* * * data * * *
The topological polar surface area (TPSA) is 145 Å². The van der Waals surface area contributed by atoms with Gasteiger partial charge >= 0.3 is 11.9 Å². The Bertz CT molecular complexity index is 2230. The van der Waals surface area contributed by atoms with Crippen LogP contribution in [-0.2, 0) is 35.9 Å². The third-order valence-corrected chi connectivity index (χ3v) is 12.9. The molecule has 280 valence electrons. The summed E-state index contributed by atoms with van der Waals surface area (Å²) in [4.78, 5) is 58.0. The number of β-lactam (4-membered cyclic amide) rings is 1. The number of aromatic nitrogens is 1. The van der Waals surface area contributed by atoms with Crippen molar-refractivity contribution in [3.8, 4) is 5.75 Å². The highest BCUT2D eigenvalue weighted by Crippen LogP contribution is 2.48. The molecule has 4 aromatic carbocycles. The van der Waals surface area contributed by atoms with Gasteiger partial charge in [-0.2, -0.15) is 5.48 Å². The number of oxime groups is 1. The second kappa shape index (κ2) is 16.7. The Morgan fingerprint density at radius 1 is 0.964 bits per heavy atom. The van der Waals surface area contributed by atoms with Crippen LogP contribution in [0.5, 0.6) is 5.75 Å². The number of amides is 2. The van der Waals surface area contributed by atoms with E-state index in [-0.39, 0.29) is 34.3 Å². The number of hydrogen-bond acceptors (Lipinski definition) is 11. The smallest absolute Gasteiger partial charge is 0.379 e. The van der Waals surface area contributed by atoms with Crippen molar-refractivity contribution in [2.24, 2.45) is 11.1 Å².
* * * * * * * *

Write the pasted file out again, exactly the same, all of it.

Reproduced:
The topological polar surface area (TPSA) is 145 Å². The van der Waals surface area contributed by atoms with Gasteiger partial charge >= 0.3 is 11.9 Å². The Bertz CT molecular complexity index is 2230. The van der Waals surface area contributed by atoms with Crippen LogP contribution in [-0.2, 0) is 35.9 Å². The third-order valence-corrected chi connectivity index (χ3v) is 12.9. The molecule has 280 valence electrons. The summed E-state index contributed by atoms with van der Waals surface area (Å²) in [4.78, 5) is 58.0. The number of β-lactam (4-membered cyclic amide) rings is 1. The number of aromatic nitrogens is 1. The van der Waals surface area contributed by atoms with Crippen molar-refractivity contribution in [3.8, 4) is 5.75 Å². The highest BCUT2D eigenvalue weighted by Crippen LogP contribution is 2.48. The molecule has 4 aromatic carbocycles. The van der Waals surface area contributed by atoms with Gasteiger partial charge in [-0.2, -0.15) is 5.48 Å². The number of oxime groups is 1. The second kappa shape index (κ2) is 16.7. The Morgan fingerprint density at radius 1 is 0.964 bits per heavy atom. The van der Waals surface area contributed by atoms with Crippen LogP contribution in [0.5, 0.6) is 5.75 Å². The number of amides is 2. The van der Waals surface area contributed by atoms with E-state index in [-0.39, 0.29) is 34.3 Å². The number of hydrogen-bond acceptors (Lipinski definition) is 11. The smallest absolute Gasteiger partial charge is 0.379 e. The van der Waals surface area contributed by atoms with Crippen molar-refractivity contribution in [2.24, 2.45) is 11.1 Å².